She’s right – coming from tractor trailer was a major adjustment. It was night and day to go from mileage-based pay to percentage. Switching that mentality took time but was so essential. If not, you will run your per mile rate down and work harder for less. You will no longer have to run 5,000+ miles a week as team to make a good paycheck, and instead you can work 3 days on 2 loads and make the same that you would on 2 cross country runs. You’re no longer booked out for the week, now you’re booking a load for today or tomorrow, never knowing where you’re going next after delivery, or how much you’ll make tomorrow. This can make transitioning tractor trailer teams very antsy, because they’re looking for miles, not at the end goal for the month. We like to say to give it at least 6 months before you give up on expediting, especially if you’re coming from tractor trailer.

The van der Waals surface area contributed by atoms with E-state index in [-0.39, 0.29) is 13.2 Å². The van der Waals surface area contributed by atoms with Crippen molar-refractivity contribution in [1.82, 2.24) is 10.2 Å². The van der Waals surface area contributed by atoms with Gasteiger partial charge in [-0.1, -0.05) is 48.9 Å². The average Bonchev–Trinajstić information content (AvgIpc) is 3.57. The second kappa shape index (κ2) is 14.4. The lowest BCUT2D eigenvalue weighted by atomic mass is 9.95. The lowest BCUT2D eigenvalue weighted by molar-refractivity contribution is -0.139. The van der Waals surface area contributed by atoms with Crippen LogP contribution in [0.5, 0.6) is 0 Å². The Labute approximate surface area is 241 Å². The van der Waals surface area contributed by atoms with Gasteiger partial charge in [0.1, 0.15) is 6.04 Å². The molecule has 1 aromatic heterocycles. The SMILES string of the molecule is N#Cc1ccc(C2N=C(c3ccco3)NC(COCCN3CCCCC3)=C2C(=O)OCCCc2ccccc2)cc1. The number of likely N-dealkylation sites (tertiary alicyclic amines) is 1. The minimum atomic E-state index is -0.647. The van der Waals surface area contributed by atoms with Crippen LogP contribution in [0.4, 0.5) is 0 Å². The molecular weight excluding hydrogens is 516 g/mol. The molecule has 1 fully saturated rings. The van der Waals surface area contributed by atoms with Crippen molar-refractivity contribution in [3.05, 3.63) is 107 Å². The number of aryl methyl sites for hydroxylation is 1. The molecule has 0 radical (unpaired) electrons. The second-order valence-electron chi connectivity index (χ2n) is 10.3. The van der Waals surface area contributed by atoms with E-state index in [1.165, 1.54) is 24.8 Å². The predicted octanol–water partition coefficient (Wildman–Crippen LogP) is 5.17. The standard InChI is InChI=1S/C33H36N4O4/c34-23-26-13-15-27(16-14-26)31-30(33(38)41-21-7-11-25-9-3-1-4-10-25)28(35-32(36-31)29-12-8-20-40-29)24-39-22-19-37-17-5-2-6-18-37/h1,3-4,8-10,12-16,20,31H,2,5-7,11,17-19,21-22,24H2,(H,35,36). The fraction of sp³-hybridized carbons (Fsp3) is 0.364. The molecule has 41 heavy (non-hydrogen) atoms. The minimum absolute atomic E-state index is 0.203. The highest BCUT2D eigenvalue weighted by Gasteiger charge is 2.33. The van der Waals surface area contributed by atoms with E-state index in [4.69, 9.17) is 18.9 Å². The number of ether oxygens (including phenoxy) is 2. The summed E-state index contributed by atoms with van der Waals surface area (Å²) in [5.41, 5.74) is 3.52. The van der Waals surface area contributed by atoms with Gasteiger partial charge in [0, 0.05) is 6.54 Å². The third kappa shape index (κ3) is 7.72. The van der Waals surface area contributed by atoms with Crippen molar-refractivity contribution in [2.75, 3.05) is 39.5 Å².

“When you start out here, your company is not going to tell you how to pick loads, how to bid, or anything. Just that there is a load board, how to log in, and hit accept. If you try and do it on your own, without guidance, it will take a lot of trial and error. You will get frustrated. So, if the fleet you go to has mentors, or you meet a team that offers to help, take them up on it. Let them show you the ropes. There are rules that your company will follow to decide who wins a load, and you need to understand them. You need to understand when a mentor or fleet owners tells you certain areas are dead zones, that they are telling you to avoid headaches. There will be a time for you to go out west, but the first week you are out on the road is not one. Just remember, we are always learning new things, if you think you know everything already then you are one of the ones that has a lot to learn still.”